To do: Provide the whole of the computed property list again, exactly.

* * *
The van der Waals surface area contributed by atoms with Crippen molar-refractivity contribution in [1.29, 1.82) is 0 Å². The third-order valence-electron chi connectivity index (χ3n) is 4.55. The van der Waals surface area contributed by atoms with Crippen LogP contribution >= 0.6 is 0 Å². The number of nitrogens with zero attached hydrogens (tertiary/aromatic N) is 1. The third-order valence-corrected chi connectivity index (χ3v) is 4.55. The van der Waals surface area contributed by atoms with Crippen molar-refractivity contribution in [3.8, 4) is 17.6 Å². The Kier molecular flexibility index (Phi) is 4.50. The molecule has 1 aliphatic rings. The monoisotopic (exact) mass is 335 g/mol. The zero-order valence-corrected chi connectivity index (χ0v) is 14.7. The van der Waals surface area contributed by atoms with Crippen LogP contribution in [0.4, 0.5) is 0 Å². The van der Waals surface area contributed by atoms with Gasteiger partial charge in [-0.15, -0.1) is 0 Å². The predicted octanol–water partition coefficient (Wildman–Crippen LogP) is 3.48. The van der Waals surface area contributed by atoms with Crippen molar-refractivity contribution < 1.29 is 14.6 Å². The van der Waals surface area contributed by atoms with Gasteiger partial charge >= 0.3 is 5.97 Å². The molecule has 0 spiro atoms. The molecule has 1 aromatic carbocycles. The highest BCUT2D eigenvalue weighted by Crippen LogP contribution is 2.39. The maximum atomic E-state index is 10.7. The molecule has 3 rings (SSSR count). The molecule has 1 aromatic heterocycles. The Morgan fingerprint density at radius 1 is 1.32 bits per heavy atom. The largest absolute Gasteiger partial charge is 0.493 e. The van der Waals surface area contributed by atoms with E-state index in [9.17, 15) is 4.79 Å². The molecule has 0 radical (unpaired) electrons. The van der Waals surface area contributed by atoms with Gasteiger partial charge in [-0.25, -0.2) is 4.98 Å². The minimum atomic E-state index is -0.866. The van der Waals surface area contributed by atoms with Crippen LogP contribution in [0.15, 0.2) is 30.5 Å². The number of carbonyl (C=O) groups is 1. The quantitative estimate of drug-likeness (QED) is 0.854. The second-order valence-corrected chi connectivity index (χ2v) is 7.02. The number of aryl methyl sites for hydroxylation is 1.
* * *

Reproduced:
The van der Waals surface area contributed by atoms with Crippen molar-refractivity contribution in [1.29, 1.82) is 0 Å². The third-order valence-electron chi connectivity index (χ3n) is 4.55. The van der Waals surface area contributed by atoms with Crippen LogP contribution >= 0.6 is 0 Å². The number of nitrogens with zero attached hydrogens (tertiary/aromatic N) is 1. The third-order valence-corrected chi connectivity index (χ3v) is 4.55. The van der Waals surface area contributed by atoms with Crippen molar-refractivity contribution in [3.8, 4) is 17.6 Å². The Kier molecular flexibility index (Phi) is 4.50. The molecule has 1 aliphatic rings. The monoisotopic (exact) mass is 335 g/mol. The zero-order valence-corrected chi connectivity index (χ0v) is 14.7. The van der Waals surface area contributed by atoms with Crippen LogP contribution in [0.4, 0.5) is 0 Å². The van der Waals surface area contributed by atoms with Gasteiger partial charge in [-0.15, -0.1) is 0 Å². The predicted octanol–water partition coefficient (Wildman–Crippen LogP) is 3.48. The van der Waals surface area contributed by atoms with Crippen molar-refractivity contribution < 1.29 is 14.6 Å². The van der Waals surface area contributed by atoms with Gasteiger partial charge >= 0.3 is 5.97 Å². The molecule has 0 spiro atoms. The molecule has 1 aromatic carbocycles. The highest BCUT2D eigenvalue weighted by Crippen LogP contribution is 2.39. The maximum atomic E-state index is 10.7. The molecule has 3 rings (SSSR count). The molecule has 1 aromatic heterocycles. The Morgan fingerprint density at radius 1 is 1.32 bits per heavy atom. The largest absolute Gasteiger partial charge is 0.493 e. The van der Waals surface area contributed by atoms with E-state index in [9.17, 15) is 4.79 Å². The molecule has 0 radical (unpaired) electrons. The van der Waals surface area contributed by atoms with Gasteiger partial charge in [-0.25, -0.2) is 4.98 Å². The minimum atomic E-state index is -0.866. The van der Waals surface area contributed by atoms with Crippen LogP contribution in [0.15, 0.2) is 30.5 Å². The number of carbonyl (C=O) groups is 1. The quantitative estimate of drug-likeness (QED) is 0.854. The second-order valence-corrected chi connectivity index (χ2v) is 7.02. The number of aryl methyl sites for hydroxylation is 1.